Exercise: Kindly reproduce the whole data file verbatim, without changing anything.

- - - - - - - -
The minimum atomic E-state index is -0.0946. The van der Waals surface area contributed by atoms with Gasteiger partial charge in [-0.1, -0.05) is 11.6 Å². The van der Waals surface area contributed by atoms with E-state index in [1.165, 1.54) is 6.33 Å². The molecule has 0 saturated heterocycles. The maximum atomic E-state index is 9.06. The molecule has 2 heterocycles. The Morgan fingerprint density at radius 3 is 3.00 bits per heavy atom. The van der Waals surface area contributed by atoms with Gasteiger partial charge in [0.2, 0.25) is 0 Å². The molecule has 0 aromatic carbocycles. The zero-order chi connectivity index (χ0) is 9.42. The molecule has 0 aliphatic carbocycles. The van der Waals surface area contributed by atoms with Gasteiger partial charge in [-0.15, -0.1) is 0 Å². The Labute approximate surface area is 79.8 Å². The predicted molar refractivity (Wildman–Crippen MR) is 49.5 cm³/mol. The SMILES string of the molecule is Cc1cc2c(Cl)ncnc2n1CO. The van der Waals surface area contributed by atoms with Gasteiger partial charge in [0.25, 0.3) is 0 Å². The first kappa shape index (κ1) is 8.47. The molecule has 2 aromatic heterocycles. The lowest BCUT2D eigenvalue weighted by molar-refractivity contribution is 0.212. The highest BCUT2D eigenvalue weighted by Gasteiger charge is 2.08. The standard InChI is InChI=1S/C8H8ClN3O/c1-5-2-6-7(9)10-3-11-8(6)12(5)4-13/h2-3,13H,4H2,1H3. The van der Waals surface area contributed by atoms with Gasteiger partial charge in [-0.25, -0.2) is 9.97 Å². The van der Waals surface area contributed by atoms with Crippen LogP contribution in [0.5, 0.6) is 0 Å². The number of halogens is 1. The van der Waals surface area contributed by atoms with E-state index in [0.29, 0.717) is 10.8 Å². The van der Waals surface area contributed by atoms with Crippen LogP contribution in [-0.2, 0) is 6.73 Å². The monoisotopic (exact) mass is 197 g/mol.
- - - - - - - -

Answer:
The minimum atomic E-state index is -0.0946. The van der Waals surface area contributed by atoms with Gasteiger partial charge in [-0.1, -0.05) is 11.6 Å². The van der Waals surface area contributed by atoms with E-state index in [1.165, 1.54) is 6.33 Å². The molecule has 0 saturated heterocycles. The maximum atomic E-state index is 9.06. The molecule has 2 heterocycles. The Morgan fingerprint density at radius 3 is 3.00 bits per heavy atom. The van der Waals surface area contributed by atoms with Gasteiger partial charge in [0.2, 0.25) is 0 Å². The molecule has 0 aromatic carbocycles. The zero-order chi connectivity index (χ0) is 9.42. The molecule has 0 aliphatic carbocycles. The van der Waals surface area contributed by atoms with Gasteiger partial charge in [-0.15, -0.1) is 0 Å². The Labute approximate surface area is 79.8 Å². The predicted molar refractivity (Wildman–Crippen MR) is 49.5 cm³/mol. The SMILES string of the molecule is Cc1cc2c(Cl)ncnc2n1CO. The van der Waals surface area contributed by atoms with Gasteiger partial charge in [0.25, 0.3) is 0 Å². The first kappa shape index (κ1) is 8.47. The molecule has 2 aromatic heterocycles. The lowest BCUT2D eigenvalue weighted by molar-refractivity contribution is 0.212. The highest BCUT2D eigenvalue weighted by Gasteiger charge is 2.08. The standard InChI is InChI=1S/C8H8ClN3O/c1-5-2-6-7(9)10-3-11-8(6)12(5)4-13/h2-3,13H,4H2,1H3. The van der Waals surface area contributed by atoms with Gasteiger partial charge in [-0.25, -0.2) is 9.97 Å². The van der Waals surface area contributed by atoms with Crippen LogP contribution in [0.5, 0.6) is 0 Å². The number of halogens is 1. The van der Waals surface area contributed by atoms with E-state index in [0.29, 0.717) is 10.8 Å². The van der Waals surface area contributed by atoms with Crippen LogP contribution in [-0.2, 0) is 6.73 Å². The monoisotopic (exact) mass is 197 g/mol.